Cross Stitch World
Cross Stitch World is based on cross stitch. This lovely stitch is an example of a loop, or pile, stitch. In this stitch, loops of yarn formed by the stitches create a pile on the surface of the canvas. Velvet stitch is used in embroidery as well as needlepoint. It was first seen in the reign of Charles I and was again widely used in the 18th century in Savonnerie tapestries. It became very popular in the 19th century when Victorian tufting, or plush work, was used. The main task was in a flat stitch like a tent stitch, with velvet stitch used for areas requiring high relief, such as flowers, fur, and feathers. Velvet stitch can be worked over two threads of a single canvas or over one or two (double) threads of the double canvas. It resembles boucle yarn when worked over one thread. Practice it over two threads first. The loops may be cut or left uncut.
Cross Stitch World – Velvet Stitch
- Starting at the lower left and working from left to right, make each stitch as follows. Bring the needle out at 1. Take it to the upper right over two canvas intersections and insert it at 2. Take it to the lower left under two intersections and bring it out at 3 (same hole as 1). Take it over to 4 (same hole as 2), leaving a small loop of yarn, which you hold with your left index finger. Bring it out at 5, with the point of the needle under the loop.
- Take the needle diagonally over two intersections to the upper left and insert it at 6. Bring the needle out at 7 (same hole as 5) and repeat. Begin a new row at the left. These diagrams show velvet stitch worked over two threads of a single canvas, but the same technique can be used when working it over one or two (double) threads of double canvas.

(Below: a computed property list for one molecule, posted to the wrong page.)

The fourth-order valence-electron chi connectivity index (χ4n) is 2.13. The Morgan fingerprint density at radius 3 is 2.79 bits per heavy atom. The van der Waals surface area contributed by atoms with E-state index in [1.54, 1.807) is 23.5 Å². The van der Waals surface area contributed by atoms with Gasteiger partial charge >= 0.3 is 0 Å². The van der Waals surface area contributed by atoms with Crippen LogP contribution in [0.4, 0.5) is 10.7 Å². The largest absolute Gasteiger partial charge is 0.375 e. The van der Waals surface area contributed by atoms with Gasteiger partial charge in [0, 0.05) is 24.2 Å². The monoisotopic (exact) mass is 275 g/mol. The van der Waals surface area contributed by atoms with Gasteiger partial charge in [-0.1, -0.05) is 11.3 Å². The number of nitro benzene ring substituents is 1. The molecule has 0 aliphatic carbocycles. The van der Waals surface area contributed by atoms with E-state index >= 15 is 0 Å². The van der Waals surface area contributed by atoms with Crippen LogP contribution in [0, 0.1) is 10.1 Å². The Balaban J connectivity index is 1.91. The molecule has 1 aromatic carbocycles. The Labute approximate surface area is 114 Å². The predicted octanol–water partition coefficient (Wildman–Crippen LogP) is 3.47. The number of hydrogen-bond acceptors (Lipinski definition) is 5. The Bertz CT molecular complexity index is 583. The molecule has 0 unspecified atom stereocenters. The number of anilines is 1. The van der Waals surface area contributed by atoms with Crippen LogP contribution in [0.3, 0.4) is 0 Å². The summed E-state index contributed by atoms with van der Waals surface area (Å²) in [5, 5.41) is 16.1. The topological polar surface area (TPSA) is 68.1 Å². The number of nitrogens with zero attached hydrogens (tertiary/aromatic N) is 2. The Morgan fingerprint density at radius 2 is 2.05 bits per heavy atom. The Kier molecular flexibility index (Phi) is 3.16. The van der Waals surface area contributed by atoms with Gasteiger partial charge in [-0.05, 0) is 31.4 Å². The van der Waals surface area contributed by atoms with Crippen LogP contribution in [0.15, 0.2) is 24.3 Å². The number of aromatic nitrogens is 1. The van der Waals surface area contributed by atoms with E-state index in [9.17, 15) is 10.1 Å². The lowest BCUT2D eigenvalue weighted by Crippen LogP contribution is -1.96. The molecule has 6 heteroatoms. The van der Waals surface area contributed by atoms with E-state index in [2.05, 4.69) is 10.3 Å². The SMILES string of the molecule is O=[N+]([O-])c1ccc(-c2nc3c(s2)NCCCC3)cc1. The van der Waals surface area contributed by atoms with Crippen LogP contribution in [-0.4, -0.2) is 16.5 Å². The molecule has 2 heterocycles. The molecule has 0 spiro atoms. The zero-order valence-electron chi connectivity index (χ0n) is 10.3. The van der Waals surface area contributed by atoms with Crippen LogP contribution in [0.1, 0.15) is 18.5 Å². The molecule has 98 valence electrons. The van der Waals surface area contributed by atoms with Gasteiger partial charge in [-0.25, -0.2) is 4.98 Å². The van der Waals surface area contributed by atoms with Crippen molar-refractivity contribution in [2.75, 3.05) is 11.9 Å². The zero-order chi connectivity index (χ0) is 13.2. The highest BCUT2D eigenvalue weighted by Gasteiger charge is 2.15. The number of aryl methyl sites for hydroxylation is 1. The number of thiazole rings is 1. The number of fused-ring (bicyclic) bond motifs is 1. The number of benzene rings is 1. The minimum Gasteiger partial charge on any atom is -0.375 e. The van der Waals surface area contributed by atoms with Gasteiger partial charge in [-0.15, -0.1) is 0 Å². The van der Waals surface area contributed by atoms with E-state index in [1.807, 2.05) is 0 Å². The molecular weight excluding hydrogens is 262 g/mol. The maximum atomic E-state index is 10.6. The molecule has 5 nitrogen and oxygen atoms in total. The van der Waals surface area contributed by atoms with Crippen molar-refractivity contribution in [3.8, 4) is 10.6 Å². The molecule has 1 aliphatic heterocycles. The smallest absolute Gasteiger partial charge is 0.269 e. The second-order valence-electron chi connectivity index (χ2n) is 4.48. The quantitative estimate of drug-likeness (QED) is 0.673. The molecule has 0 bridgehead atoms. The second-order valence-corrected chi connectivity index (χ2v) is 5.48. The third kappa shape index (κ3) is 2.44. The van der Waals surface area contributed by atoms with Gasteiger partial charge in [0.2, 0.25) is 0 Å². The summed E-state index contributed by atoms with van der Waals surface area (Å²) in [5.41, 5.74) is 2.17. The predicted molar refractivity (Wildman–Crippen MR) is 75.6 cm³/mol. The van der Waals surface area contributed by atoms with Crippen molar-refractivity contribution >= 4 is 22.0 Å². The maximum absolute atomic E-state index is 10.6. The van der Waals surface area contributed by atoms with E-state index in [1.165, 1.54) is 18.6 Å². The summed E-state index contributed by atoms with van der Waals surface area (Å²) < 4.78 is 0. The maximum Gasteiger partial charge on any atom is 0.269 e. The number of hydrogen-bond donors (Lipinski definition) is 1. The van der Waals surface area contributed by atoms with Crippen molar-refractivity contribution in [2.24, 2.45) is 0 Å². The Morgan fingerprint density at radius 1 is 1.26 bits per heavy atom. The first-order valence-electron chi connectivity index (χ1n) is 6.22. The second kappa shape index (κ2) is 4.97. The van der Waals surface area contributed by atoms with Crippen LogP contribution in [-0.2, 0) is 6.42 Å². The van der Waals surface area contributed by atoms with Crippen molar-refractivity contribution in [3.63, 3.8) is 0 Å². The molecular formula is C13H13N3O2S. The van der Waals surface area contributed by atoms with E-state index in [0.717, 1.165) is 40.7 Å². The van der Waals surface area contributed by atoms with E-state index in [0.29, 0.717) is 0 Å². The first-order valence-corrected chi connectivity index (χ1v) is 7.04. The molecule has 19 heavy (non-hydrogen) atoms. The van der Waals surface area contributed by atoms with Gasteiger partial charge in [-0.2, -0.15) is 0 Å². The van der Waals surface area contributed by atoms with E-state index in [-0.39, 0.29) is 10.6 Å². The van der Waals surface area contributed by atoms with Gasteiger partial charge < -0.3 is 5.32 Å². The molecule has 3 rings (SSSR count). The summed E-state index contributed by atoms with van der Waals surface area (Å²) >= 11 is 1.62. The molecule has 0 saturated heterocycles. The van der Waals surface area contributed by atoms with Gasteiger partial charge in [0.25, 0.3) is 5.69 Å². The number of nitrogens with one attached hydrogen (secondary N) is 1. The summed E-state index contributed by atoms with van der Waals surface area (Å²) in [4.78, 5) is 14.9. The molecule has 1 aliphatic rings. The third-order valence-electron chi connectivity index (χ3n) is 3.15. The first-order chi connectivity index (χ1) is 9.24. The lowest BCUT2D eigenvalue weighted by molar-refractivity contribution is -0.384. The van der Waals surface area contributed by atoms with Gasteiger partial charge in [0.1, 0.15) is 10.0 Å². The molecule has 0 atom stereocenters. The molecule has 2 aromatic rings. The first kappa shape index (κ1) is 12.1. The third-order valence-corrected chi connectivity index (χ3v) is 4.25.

Cross Stitch World – Smyrna Stitch
Another stitch based on cross-stitch, Smyrna stitch forms a square, raised stitch that is traditionally used in the geometric patterns of stitchery.
Although Smyrna stitch is most often seen in the textural work of the 1950s and ’60s, it had a brief period of great popularity in the Victorian era, often embellished with beads. Smyrna stitch may be worked over two threads (as in the next project), three threads (as the Victorians did), or four threads. It is formed by working a basic cross stitch and then an upright cross stitch over the top. Smyrna stitch may be worked in a single color, or you can do complete stitches in alternating colors for a checkerboard pattern. For a different effect, the base cross can be worked in one color and the top one in another.
Cross Stitch World – Making Smyrna Stitch
- Starting at the upper left and working from left to right, make each stitch as follows: Bring the needle out at 1, and insert it at 2. Bring it out at 3 and insert it at 4. You now have the basic cross. Bring it out at 5 and insert it at 6. Bring it out at 7 and insert it at 8. You now have an upright cross stitch on top of the basic cross-stitch. Always follow the same sequence so that all the stitches finish with the same stitch.
- Continue in the same way to the end of the row, then work back from right to left beneath the first row. The top holes of the new row should be the same as the bottom holes of the previous row.
Tip: In this article, we have discussed some basic knowledge about crafts and Cross Stitch World. For more information on these topics, you can look at the “tags” below.